April 14, 2006

Cornucopia / Cynthia Dewes

We shouldn’t be casual about ‘Casual’

Remember the annual Easter parade? Remember Easter hats? Remember hats at all or—for that matter—remember dressing up for Church?

These things seem quaint now, right? We live in an age of “Casual”—casual dress, casual speech, casual ethics. If we got any more casual, we’d be dead. Which brings me to the point I’d like to make: I think it’s time to examine the not-so-casual influence of “casual” in our lives.

Easter is a good time to consider this because Easter is definitely not a casual occasion. Easter is the greatest Christian feast of the year, the day on which our Lord rose from the dead, illustrating the divine glory in which we’re invited to share. That’s why we used to dress up for it. Duh.

Anyway, Easter is a passionate time (no pun intended). Jesus was a radical, his message was revolutionary and the results of his life have influenced the world in a major way ever since. We should remember our intense beginnings and get over whatever apathy and indifference have crept into our lives—along with sloppy dressing.

Now, I’ll admit that the sandals worn in Jesus’ day seem pretty casual to us, even though they were worn in the synagogue and other important places. And those robes! But those things were appropriate apparel of that day, not carrying the message of “I can’t be bothered” that some clothes do now.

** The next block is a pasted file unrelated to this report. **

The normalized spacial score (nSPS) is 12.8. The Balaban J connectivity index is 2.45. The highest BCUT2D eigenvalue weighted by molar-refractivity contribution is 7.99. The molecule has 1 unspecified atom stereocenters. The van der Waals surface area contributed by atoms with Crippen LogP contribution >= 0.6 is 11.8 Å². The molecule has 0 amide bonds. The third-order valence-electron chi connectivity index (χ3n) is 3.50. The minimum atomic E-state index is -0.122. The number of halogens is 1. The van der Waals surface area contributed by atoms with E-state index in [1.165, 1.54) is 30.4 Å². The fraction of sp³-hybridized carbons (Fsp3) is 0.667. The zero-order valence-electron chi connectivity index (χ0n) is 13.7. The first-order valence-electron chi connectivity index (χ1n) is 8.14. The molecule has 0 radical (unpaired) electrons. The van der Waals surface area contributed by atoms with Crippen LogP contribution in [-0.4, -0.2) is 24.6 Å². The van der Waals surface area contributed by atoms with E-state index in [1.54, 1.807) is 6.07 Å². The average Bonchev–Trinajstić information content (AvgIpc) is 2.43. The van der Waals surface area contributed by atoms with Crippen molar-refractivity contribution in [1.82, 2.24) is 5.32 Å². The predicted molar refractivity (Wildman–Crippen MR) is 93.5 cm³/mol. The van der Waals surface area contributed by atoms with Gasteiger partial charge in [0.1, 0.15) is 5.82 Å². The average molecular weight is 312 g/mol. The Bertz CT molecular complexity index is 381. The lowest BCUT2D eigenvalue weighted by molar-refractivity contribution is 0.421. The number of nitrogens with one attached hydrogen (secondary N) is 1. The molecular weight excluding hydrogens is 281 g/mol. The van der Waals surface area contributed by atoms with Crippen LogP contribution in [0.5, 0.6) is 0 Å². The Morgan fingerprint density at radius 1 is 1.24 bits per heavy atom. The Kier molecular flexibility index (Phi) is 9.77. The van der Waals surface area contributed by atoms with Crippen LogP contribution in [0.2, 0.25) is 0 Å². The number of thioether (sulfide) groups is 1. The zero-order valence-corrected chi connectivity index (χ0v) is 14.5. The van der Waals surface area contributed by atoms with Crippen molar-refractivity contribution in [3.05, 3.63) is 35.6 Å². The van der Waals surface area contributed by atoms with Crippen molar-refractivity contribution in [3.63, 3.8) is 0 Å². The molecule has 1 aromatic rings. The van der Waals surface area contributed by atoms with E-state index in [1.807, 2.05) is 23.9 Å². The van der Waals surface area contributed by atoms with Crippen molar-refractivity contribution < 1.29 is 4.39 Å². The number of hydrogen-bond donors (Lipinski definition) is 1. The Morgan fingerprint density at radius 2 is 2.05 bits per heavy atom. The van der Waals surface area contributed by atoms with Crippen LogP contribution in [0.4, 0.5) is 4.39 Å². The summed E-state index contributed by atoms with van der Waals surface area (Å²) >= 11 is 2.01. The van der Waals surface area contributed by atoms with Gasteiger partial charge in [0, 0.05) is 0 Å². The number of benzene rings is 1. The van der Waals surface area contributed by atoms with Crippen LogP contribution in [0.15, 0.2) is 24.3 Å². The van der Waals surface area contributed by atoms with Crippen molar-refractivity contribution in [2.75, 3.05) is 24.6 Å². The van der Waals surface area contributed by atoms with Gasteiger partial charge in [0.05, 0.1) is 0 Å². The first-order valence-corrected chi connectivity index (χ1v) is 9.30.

The problem is that this casual attitude spills over into more than just dressing in a way that shows disrespect for a person or occasion. It seems to indicate that nothing—including a visit to the president of the United States or the pope or Christ in the Eucharist—requires a respectful demeanor.

Common good manners, which are simply behaviors that acknowledge the rights and feelings of others, have been largely done in by casualness. People carry on loud personal conversations in public places, both in person and on their cell phones. They drive cars aggressively and demonstrate road rage because it requires discipline to be patient. They walk down the center of the sidewalk and push ahead because they can’t be bothered with the comfort of others.

Children pick up on the casual attitudes of their elders, resulting in poor sportsmanship, bullying and insolence to authority. Soon they graduate to using steroids or other shortcuts to success, including cheating and plagiarism now common in schools and universities. Casual learning results in an ignorant and even illiterate society.

The opposite of casual is formal, but this does not mean we need to wear high heels to the grocery store or send thank-you notes to the mail carrier. What it does mean is that we should restore common sense in showing respect for each other and for life events.

Of course we should be casual if the occasion warrants it, both in dress and behavior. Going to a picnic—even with the boss present—is a casual occasion. But, we must always keep in mind people’s dignity as children of God and co-recipients of the Easter promise, and also acknowledge the importance of certain proceedings.

With that in mind, I wish you a blessed—not a casual—Easter!

(Cynthia Dewes, a member of St. Paul the Apostle Parish in Greencastle, is a regular columnist for The Criterion.)


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